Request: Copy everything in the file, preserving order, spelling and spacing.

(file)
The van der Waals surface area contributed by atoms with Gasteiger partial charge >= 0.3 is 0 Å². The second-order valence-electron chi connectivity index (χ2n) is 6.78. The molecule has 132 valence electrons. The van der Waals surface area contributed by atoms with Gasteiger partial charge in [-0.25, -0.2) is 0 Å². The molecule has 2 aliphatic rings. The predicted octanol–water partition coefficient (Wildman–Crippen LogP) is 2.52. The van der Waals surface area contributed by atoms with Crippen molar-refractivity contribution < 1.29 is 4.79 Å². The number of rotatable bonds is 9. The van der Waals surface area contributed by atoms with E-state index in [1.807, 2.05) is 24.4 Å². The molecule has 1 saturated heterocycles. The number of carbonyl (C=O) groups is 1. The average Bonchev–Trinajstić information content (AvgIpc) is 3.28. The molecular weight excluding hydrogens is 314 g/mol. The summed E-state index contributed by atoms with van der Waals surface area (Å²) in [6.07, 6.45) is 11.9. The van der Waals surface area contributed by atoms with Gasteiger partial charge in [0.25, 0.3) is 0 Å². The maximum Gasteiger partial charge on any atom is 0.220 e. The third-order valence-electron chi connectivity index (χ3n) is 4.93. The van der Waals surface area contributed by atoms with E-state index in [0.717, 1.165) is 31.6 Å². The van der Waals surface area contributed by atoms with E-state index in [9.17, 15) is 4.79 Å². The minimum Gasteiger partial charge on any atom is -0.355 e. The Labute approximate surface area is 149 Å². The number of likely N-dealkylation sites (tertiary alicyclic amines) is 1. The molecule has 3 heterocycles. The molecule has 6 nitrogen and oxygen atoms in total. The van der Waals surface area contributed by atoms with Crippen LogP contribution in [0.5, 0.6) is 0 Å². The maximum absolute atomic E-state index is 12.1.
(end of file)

The van der Waals surface area contributed by atoms with Gasteiger partial charge >= 0.3 is 0 Å². The second-order valence-electron chi connectivity index (χ2n) is 6.78. The molecule has 132 valence electrons. The van der Waals surface area contributed by atoms with Gasteiger partial charge in [-0.25, -0.2) is 0 Å². The molecule has 2 aliphatic rings. The predicted octanol–water partition coefficient (Wildman–Crippen LogP) is 2.52. The van der Waals surface area contributed by atoms with Crippen molar-refractivity contribution < 1.29 is 4.79 Å². The number of rotatable bonds is 9. The van der Waals surface area contributed by atoms with E-state index in [1.807, 2.05) is 24.4 Å². The molecule has 1 saturated heterocycles. The number of carbonyl (C=O) groups is 1. The average Bonchev–Trinajstić information content (AvgIpc) is 3.28. The molecular weight excluding hydrogens is 314 g/mol. The summed E-state index contributed by atoms with van der Waals surface area (Å²) in [6.07, 6.45) is 11.9. The van der Waals surface area contributed by atoms with Gasteiger partial charge in [0.25, 0.3) is 0 Å². The maximum Gasteiger partial charge on any atom is 0.220 e. The third-order valence-electron chi connectivity index (χ3n) is 4.93. The van der Waals surface area contributed by atoms with E-state index in [0.717, 1.165) is 31.6 Å². The van der Waals surface area contributed by atoms with E-state index in [9.17, 15) is 4.79 Å². The minimum Gasteiger partial charge on any atom is -0.355 e. The Labute approximate surface area is 149 Å². The number of likely N-dealkylation sites (tertiary alicyclic amines) is 1. The molecule has 3 heterocycles. The molecule has 6 nitrogen and oxygen atoms in total. The van der Waals surface area contributed by atoms with Crippen LogP contribution in [0.5, 0.6) is 0 Å². The maximum absolute atomic E-state index is 12.1.